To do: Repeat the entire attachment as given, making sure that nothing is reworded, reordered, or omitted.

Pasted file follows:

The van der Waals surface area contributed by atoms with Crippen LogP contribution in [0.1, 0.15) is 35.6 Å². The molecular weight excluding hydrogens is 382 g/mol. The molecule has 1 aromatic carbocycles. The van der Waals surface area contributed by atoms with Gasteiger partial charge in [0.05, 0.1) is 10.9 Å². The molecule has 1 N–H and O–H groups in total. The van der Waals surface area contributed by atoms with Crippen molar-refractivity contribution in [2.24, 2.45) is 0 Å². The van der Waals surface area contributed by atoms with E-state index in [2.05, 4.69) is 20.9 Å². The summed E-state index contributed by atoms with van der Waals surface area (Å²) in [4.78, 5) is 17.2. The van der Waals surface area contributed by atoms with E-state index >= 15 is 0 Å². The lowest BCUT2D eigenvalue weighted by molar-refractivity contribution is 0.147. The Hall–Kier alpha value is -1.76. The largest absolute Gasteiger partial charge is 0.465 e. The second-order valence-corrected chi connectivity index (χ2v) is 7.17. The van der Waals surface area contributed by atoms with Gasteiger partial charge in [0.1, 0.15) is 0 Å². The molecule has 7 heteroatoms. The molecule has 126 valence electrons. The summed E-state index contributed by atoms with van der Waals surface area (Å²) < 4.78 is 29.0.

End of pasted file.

The van der Waals surface area contributed by atoms with Crippen LogP contribution in [0.1, 0.15) is 35.6 Å². The molecular weight excluding hydrogens is 382 g/mol. The molecule has 1 aromatic carbocycles. The van der Waals surface area contributed by atoms with Gasteiger partial charge in [0.05, 0.1) is 10.9 Å². The molecule has 1 N–H and O–H groups in total. The van der Waals surface area contributed by atoms with Crippen molar-refractivity contribution in [2.24, 2.45) is 0 Å². The van der Waals surface area contributed by atoms with E-state index in [2.05, 4.69) is 20.9 Å². The summed E-state index contributed by atoms with van der Waals surface area (Å²) in [4.78, 5) is 17.2. The van der Waals surface area contributed by atoms with E-state index >= 15 is 0 Å². The lowest BCUT2D eigenvalue weighted by molar-refractivity contribution is 0.147. The Hall–Kier alpha value is -1.76. The largest absolute Gasteiger partial charge is 0.465 e. The second-order valence-corrected chi connectivity index (χ2v) is 7.17. The van der Waals surface area contributed by atoms with Gasteiger partial charge in [0.1, 0.15) is 0 Å². The molecule has 7 heteroatoms. The molecule has 126 valence electrons. The summed E-state index contributed by atoms with van der Waals surface area (Å²) < 4.78 is 29.0.